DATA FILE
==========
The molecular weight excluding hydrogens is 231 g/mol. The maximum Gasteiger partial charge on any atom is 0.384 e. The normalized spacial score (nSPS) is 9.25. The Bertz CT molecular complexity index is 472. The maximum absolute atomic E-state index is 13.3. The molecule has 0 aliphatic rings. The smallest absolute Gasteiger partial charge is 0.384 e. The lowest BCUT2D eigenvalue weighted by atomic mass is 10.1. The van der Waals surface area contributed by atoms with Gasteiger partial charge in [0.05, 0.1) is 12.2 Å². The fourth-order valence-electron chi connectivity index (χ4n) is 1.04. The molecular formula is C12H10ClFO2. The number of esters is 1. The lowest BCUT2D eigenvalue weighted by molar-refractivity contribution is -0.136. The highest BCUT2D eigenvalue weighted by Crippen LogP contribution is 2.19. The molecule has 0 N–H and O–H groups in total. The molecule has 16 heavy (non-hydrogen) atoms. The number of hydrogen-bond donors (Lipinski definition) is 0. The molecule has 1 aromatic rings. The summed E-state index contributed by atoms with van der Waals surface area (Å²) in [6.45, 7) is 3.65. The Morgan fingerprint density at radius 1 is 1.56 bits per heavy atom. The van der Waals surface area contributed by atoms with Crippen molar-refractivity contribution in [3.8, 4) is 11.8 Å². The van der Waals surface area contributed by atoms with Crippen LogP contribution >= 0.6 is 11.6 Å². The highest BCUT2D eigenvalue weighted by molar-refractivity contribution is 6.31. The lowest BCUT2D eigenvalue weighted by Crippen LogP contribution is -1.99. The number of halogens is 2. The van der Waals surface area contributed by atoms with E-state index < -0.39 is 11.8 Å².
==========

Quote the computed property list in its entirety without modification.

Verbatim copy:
The molecular weight excluding hydrogens is 231 g/mol. The maximum Gasteiger partial charge on any atom is 0.384 e. The normalized spacial score (nSPS) is 9.25. The Bertz CT molecular complexity index is 472. The maximum absolute atomic E-state index is 13.3. The molecule has 0 aliphatic rings. The smallest absolute Gasteiger partial charge is 0.384 e. The lowest BCUT2D eigenvalue weighted by atomic mass is 10.1. The van der Waals surface area contributed by atoms with Gasteiger partial charge in [0.05, 0.1) is 12.2 Å². The fourth-order valence-electron chi connectivity index (χ4n) is 1.04. The molecular formula is C12H10ClFO2. The number of esters is 1. The lowest BCUT2D eigenvalue weighted by molar-refractivity contribution is -0.136. The highest BCUT2D eigenvalue weighted by Crippen LogP contribution is 2.19. The molecule has 0 N–H and O–H groups in total. The molecule has 16 heavy (non-hydrogen) atoms. The number of hydrogen-bond donors (Lipinski definition) is 0. The molecule has 1 aromatic rings. The summed E-state index contributed by atoms with van der Waals surface area (Å²) in [6.45, 7) is 3.65. The Morgan fingerprint density at radius 1 is 1.56 bits per heavy atom. The van der Waals surface area contributed by atoms with Crippen molar-refractivity contribution in [3.8, 4) is 11.8 Å². The van der Waals surface area contributed by atoms with Crippen LogP contribution >= 0.6 is 11.6 Å². The highest BCUT2D eigenvalue weighted by molar-refractivity contribution is 6.31. The lowest BCUT2D eigenvalue weighted by Crippen LogP contribution is -1.99. The number of halogens is 2. The van der Waals surface area contributed by atoms with E-state index < -0.39 is 11.8 Å².